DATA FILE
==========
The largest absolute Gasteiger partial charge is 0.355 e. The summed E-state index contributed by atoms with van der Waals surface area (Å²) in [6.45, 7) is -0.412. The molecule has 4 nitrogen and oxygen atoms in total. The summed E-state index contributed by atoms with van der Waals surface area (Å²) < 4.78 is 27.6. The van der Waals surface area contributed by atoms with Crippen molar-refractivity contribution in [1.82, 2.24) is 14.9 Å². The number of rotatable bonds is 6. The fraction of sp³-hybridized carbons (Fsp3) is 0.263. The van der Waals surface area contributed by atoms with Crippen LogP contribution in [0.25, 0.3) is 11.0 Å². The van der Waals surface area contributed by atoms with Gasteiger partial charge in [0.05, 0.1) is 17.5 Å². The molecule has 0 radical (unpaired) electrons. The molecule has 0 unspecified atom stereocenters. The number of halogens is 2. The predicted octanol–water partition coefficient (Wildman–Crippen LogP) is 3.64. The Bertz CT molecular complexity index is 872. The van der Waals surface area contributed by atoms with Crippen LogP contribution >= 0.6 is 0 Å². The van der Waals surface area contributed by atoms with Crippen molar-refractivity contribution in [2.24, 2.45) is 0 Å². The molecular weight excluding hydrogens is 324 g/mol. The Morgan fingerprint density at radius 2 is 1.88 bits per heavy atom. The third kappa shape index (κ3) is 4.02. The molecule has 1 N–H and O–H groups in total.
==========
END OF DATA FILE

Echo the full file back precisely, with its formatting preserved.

The largest absolute Gasteiger partial charge is 0.355 e. The summed E-state index contributed by atoms with van der Waals surface area (Å²) in [6.45, 7) is -0.412. The molecule has 4 nitrogen and oxygen atoms in total. The summed E-state index contributed by atoms with van der Waals surface area (Å²) < 4.78 is 27.6. The van der Waals surface area contributed by atoms with Crippen molar-refractivity contribution in [1.82, 2.24) is 14.9 Å². The number of rotatable bonds is 6. The fraction of sp³-hybridized carbons (Fsp3) is 0.263. The van der Waals surface area contributed by atoms with Crippen LogP contribution in [0.25, 0.3) is 11.0 Å². The van der Waals surface area contributed by atoms with Gasteiger partial charge in [0.05, 0.1) is 17.5 Å². The molecule has 0 radical (unpaired) electrons. The molecule has 0 unspecified atom stereocenters. The number of halogens is 2. The predicted octanol–water partition coefficient (Wildman–Crippen LogP) is 3.64. The Bertz CT molecular complexity index is 872. The van der Waals surface area contributed by atoms with Crippen LogP contribution >= 0.6 is 0 Å². The van der Waals surface area contributed by atoms with Crippen molar-refractivity contribution in [2.24, 2.45) is 0 Å². The molecular weight excluding hydrogens is 324 g/mol. The Morgan fingerprint density at radius 2 is 1.88 bits per heavy atom. The third kappa shape index (κ3) is 4.02. The molecule has 1 N–H and O–H groups in total.